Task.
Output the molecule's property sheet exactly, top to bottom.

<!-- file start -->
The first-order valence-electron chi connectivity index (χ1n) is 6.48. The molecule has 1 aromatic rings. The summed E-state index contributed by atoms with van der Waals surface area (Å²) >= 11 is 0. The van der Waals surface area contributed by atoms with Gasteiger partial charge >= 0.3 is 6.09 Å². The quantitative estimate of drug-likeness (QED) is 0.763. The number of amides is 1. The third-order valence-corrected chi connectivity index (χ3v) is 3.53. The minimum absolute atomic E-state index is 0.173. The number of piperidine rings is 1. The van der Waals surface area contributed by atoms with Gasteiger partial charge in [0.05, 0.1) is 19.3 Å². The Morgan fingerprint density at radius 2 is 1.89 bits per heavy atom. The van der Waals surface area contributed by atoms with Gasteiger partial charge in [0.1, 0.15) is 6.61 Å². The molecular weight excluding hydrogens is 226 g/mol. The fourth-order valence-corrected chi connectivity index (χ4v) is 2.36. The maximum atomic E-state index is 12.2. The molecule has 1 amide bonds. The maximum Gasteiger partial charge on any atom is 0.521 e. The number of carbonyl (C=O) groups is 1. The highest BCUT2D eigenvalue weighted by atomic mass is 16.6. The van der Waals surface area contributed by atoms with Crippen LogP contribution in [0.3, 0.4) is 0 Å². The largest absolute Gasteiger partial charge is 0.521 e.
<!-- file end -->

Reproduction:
The first-order valence-electron chi connectivity index (χ1n) is 6.48. The molecule has 1 aromatic rings. The summed E-state index contributed by atoms with van der Waals surface area (Å²) >= 11 is 0. The van der Waals surface area contributed by atoms with Gasteiger partial charge >= 0.3 is 6.09 Å². The quantitative estimate of drug-likeness (QED) is 0.763. The number of amides is 1. The third-order valence-corrected chi connectivity index (χ3v) is 3.53. The minimum absolute atomic E-state index is 0.173. The number of piperidine rings is 1. The van der Waals surface area contributed by atoms with Gasteiger partial charge in [0.05, 0.1) is 19.3 Å². The Morgan fingerprint density at radius 2 is 1.89 bits per heavy atom. The van der Waals surface area contributed by atoms with Gasteiger partial charge in [0.1, 0.15) is 6.61 Å². The molecular weight excluding hydrogens is 226 g/mol. The fourth-order valence-corrected chi connectivity index (χ4v) is 2.36. The maximum atomic E-state index is 12.2. The molecule has 1 amide bonds. The maximum Gasteiger partial charge on any atom is 0.521 e. The number of carbonyl (C=O) groups is 1. The highest BCUT2D eigenvalue weighted by atomic mass is 16.6. The van der Waals surface area contributed by atoms with Crippen LogP contribution in [0.3, 0.4) is 0 Å². The largest absolute Gasteiger partial charge is 0.521 e.